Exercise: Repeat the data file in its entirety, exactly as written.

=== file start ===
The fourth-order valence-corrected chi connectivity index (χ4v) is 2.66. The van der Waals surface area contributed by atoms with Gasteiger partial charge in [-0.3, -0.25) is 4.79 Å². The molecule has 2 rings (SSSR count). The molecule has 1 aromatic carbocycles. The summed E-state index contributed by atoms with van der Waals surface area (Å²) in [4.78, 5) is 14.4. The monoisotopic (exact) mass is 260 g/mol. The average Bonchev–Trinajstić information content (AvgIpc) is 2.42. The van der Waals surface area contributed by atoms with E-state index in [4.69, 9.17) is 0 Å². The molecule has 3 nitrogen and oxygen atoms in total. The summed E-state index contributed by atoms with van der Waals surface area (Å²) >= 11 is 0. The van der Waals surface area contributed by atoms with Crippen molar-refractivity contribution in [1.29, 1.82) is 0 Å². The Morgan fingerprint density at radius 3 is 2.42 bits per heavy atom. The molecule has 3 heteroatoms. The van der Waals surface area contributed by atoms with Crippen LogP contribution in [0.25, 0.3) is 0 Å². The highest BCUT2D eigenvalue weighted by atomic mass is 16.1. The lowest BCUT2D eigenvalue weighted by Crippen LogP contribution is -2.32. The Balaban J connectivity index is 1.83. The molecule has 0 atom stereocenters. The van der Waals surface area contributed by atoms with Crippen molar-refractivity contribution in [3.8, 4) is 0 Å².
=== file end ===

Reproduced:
The fourth-order valence-corrected chi connectivity index (χ4v) is 2.66. The van der Waals surface area contributed by atoms with Gasteiger partial charge in [-0.3, -0.25) is 4.79 Å². The molecule has 2 rings (SSSR count). The molecule has 1 aromatic carbocycles. The summed E-state index contributed by atoms with van der Waals surface area (Å²) in [4.78, 5) is 14.4. The monoisotopic (exact) mass is 260 g/mol. The average Bonchev–Trinajstić information content (AvgIpc) is 2.42. The van der Waals surface area contributed by atoms with E-state index in [4.69, 9.17) is 0 Å². The molecule has 3 nitrogen and oxygen atoms in total. The summed E-state index contributed by atoms with van der Waals surface area (Å²) >= 11 is 0. The van der Waals surface area contributed by atoms with Crippen molar-refractivity contribution in [1.29, 1.82) is 0 Å². The Morgan fingerprint density at radius 3 is 2.42 bits per heavy atom. The molecule has 3 heteroatoms. The van der Waals surface area contributed by atoms with Crippen LogP contribution in [0.25, 0.3) is 0 Å². The highest BCUT2D eigenvalue weighted by atomic mass is 16.1. The lowest BCUT2D eigenvalue weighted by Crippen LogP contribution is -2.32. The Balaban J connectivity index is 1.83. The molecule has 0 atom stereocenters. The van der Waals surface area contributed by atoms with Crippen molar-refractivity contribution in [3.8, 4) is 0 Å².